Seth MacFarlane Says ‘Ted’ Was First Pitched as a Family-Focused Animated TV Show

After leading two R-rated movies, the foul-mouthed teddy bear makes his streaming debut in a Peacock live-action series

"Ted" will return in a live-action prequel for Peacock on January 11 (Photo by: PEACOCK)

Seth MacFarlane pitched “Ted” as a family-focused animated series long before the character headlined two high-grossing, R-rated films. Now, the character finally landed his own TV project, a live-action comedy for Peacock that finds the bear as foul-mouthed as ever.

The “Family Guy” creator, who developed and voices the titular teddy bear, first came up with the concept in the 1990s, during a contentious time in his tenure as an animator at Hanna-Barbera Productions, which became Cartoon Network Studios.

“There was a period during the Time Warner-Turner merger during which the company really had no idea what to do with its creative staff. We were all just sitting around, the whole place was in chaos. They didn’t want to fire us all because then they wouldn’t have any artists or writers when they did get underway again,” MacFarlane told TheWrap. “So all we really had to do was pitch an animated show once a week to our bosses. Ted was originally one of these ideas.”

Similar to its current iteration, the show focused on a teddy bear that came to life after a young boy wished on a star. In the original pitch, that boy would go on to be married and become a father, with the bear essentially hanging on as a “leech on the family,” according to MacFarlane.

“I never did anything with it. And then when it came time for me to do my first movie, it seemed like an idea that had some legs,” he said. “And since it was a movie instead of a TV show and an ongoing group of characters, it seemed like telling a love story from start to finish and using that framework was maybe a better way to go. So the dad became a single guy trying to get his relationship back together.”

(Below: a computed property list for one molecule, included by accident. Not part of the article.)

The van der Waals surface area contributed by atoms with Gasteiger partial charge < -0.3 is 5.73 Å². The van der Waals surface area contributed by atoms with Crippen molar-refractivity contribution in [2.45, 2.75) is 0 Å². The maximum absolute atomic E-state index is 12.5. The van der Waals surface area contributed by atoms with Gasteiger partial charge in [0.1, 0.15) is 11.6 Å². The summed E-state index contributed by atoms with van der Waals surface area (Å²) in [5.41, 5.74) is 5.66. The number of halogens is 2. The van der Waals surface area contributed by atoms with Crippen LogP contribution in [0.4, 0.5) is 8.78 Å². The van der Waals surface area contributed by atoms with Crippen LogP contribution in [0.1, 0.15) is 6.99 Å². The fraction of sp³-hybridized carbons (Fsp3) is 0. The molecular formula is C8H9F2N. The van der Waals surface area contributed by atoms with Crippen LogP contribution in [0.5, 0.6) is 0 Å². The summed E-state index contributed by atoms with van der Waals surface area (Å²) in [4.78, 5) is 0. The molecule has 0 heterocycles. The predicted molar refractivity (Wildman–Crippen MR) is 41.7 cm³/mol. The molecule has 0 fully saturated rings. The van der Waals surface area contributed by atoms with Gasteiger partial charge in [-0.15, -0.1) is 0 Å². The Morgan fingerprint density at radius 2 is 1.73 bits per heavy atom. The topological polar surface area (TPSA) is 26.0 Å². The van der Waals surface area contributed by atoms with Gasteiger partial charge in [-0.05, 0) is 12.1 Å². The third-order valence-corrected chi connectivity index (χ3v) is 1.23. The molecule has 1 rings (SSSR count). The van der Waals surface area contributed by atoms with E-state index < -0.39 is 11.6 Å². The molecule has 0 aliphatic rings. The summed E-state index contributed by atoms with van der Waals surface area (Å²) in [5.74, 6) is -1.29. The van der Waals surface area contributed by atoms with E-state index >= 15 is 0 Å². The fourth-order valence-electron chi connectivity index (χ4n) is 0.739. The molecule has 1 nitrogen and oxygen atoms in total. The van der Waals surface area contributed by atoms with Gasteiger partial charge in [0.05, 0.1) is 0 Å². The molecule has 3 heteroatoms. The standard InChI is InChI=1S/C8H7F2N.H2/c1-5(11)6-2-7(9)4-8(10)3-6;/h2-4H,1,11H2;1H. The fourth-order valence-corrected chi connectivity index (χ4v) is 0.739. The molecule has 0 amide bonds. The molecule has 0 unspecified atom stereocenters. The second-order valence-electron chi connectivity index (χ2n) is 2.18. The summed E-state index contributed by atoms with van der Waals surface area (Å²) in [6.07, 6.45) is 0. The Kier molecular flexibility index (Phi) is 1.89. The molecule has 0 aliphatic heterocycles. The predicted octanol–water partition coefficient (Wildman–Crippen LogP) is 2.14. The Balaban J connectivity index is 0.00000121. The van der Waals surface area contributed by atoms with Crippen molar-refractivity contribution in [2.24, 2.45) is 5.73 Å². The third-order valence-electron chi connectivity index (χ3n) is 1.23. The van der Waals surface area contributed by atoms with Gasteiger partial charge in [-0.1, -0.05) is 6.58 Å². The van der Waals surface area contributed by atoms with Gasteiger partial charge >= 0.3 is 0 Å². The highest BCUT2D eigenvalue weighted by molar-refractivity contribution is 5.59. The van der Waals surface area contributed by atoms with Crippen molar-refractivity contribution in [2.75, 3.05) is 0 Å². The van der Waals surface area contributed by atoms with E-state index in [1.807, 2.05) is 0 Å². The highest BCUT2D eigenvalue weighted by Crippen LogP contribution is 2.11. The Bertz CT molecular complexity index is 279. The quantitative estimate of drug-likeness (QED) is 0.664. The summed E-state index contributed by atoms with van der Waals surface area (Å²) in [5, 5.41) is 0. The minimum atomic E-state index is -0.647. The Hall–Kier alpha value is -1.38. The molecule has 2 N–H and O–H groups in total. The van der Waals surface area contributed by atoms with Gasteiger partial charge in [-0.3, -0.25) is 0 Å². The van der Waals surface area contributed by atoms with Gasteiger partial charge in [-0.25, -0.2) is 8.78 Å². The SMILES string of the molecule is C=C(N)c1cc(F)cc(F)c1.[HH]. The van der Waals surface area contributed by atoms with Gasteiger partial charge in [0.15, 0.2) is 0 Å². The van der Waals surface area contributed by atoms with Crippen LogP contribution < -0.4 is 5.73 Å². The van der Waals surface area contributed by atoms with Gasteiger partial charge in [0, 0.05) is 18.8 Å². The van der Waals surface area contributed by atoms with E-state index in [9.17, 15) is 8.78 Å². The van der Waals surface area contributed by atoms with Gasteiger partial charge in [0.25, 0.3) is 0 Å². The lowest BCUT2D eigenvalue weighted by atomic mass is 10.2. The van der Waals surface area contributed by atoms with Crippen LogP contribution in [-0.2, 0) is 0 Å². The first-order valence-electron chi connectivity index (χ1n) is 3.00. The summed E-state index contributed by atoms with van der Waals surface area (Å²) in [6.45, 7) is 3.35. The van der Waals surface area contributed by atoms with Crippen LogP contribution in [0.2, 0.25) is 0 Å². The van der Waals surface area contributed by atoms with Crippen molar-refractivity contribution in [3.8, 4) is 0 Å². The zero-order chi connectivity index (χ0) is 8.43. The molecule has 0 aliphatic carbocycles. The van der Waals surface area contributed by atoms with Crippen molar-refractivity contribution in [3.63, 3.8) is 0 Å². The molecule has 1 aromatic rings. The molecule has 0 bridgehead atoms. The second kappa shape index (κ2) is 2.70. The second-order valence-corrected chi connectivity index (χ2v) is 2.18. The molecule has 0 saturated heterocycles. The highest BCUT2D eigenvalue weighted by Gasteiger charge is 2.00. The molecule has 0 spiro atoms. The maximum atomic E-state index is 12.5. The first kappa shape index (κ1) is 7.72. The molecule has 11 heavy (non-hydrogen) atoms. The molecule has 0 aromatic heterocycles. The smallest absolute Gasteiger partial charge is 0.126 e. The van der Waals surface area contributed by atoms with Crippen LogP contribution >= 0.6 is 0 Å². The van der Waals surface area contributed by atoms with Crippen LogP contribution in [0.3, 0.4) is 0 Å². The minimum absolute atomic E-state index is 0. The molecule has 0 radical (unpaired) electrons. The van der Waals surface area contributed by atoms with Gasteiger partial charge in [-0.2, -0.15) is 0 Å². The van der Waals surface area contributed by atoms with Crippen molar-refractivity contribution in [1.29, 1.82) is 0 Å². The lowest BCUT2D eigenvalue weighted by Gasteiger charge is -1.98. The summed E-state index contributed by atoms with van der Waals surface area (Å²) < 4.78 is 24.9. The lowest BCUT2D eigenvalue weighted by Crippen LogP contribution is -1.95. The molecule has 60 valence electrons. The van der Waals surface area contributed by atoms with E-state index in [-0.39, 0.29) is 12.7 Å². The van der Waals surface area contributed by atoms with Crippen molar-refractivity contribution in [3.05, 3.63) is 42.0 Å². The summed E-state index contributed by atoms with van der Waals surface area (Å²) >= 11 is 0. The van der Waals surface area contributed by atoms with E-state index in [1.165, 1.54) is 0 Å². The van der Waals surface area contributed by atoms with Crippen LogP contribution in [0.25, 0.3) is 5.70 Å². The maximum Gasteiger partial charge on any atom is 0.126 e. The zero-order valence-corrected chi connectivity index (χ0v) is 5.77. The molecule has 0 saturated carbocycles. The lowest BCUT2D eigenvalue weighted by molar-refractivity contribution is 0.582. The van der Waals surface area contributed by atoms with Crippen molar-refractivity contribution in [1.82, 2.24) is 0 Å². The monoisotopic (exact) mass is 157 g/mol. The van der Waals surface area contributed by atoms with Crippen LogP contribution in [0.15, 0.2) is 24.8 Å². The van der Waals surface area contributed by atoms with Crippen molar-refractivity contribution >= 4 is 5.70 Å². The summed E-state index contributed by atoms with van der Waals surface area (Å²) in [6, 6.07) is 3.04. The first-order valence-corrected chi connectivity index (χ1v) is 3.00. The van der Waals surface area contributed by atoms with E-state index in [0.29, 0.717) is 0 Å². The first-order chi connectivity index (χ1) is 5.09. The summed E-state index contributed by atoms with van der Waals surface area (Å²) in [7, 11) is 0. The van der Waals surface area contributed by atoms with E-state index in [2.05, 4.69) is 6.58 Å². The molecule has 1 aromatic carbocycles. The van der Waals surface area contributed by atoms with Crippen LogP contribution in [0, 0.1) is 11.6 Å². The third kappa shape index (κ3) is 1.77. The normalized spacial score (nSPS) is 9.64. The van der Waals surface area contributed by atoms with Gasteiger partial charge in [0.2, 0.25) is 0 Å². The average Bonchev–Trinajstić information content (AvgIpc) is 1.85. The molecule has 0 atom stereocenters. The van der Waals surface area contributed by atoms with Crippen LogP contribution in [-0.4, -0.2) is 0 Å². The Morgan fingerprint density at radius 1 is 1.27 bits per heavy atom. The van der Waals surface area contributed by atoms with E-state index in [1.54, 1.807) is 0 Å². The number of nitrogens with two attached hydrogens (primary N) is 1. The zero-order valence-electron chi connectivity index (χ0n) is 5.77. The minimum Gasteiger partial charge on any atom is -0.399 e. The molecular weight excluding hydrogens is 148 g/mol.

The first “Ted” film was released in 2012, starring MacFarlane, Mark Wahlberg and Mila Kunis. It would go on to gross $549.4 million at the box office worldwide off of a $50 million budget. In 2015, MacFarlane and Wahlberg returned for “Ted 2,” which raked in $216.7 million worldwide on a budget of $68 million.

Nine years later, the bear will finally hit the small screen with the Peacock series, a prequel to the films set in 1993 that follows Ted’s adventures in Framingham, Mass., alongside a 16-year-old version of his best friend John Bennett (Max Burkholder taking over the role from Wahlberg), John’s parents Matty and Susan (Scott Grimes and Alanna Ubach) and cousin Blaire (Giorgia Whigham).

“1993 is maybe a little bit later than when I was in high school and when my coshowrunners [Paul Corrigan and Brad Walsh] were in high school, but not by much,” MacFarlane said. “To go back and dig into a lot of those memories we all had as a bunch of beta males and look at those firsts, and plug Ted in there and see them through his eyes was kind of funny and an enjoyable process.

“And dear God, to be able to write something where there’s no f—king cell phones is great,” he added.

MacFarlane, Corrigan and Walsh wrote and executive produced the series and serve as coshowrunners, while MacFarlane also directs. Other executive producers include Fuzzy Door Productions’ Erica Huggins, Alana Kleiman, Jason Clark and Aimee Carlson. Fuzzy Door, MRC and UCP, a division of Universal Studio Group, serve as producers.

“Ted” premieres Thursday, Jan. 11, on Peacock.


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